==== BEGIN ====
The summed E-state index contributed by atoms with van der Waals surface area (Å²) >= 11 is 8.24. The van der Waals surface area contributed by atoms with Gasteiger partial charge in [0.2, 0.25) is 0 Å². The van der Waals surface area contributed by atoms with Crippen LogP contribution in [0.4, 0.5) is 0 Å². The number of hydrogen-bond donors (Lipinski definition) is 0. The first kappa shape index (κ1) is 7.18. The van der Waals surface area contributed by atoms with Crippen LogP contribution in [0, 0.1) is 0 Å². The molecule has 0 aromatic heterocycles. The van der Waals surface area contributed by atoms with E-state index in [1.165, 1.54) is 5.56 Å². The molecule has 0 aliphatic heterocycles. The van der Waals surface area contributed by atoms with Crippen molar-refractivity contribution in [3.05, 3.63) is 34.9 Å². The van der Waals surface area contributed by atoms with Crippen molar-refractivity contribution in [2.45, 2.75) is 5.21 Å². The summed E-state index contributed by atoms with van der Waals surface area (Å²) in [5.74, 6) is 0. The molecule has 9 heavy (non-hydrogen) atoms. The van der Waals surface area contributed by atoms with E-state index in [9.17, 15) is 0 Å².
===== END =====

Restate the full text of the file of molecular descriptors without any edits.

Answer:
The summed E-state index contributed by atoms with van der Waals surface area (Å²) >= 11 is 8.24. The van der Waals surface area contributed by atoms with Gasteiger partial charge in [0.2, 0.25) is 0 Å². The van der Waals surface area contributed by atoms with Crippen LogP contribution in [0.4, 0.5) is 0 Å². The number of hydrogen-bond donors (Lipinski definition) is 0. The first kappa shape index (κ1) is 7.18. The van der Waals surface area contributed by atoms with Crippen LogP contribution in [0, 0.1) is 0 Å². The molecule has 0 aromatic heterocycles. The van der Waals surface area contributed by atoms with E-state index in [1.165, 1.54) is 5.56 Å². The molecule has 0 aliphatic heterocycles. The van der Waals surface area contributed by atoms with Crippen molar-refractivity contribution in [3.05, 3.63) is 34.9 Å². The van der Waals surface area contributed by atoms with Crippen molar-refractivity contribution in [2.45, 2.75) is 5.21 Å². The summed E-state index contributed by atoms with van der Waals surface area (Å²) in [5.74, 6) is 0. The molecule has 9 heavy (non-hydrogen) atoms. The van der Waals surface area contributed by atoms with E-state index in [9.17, 15) is 0 Å².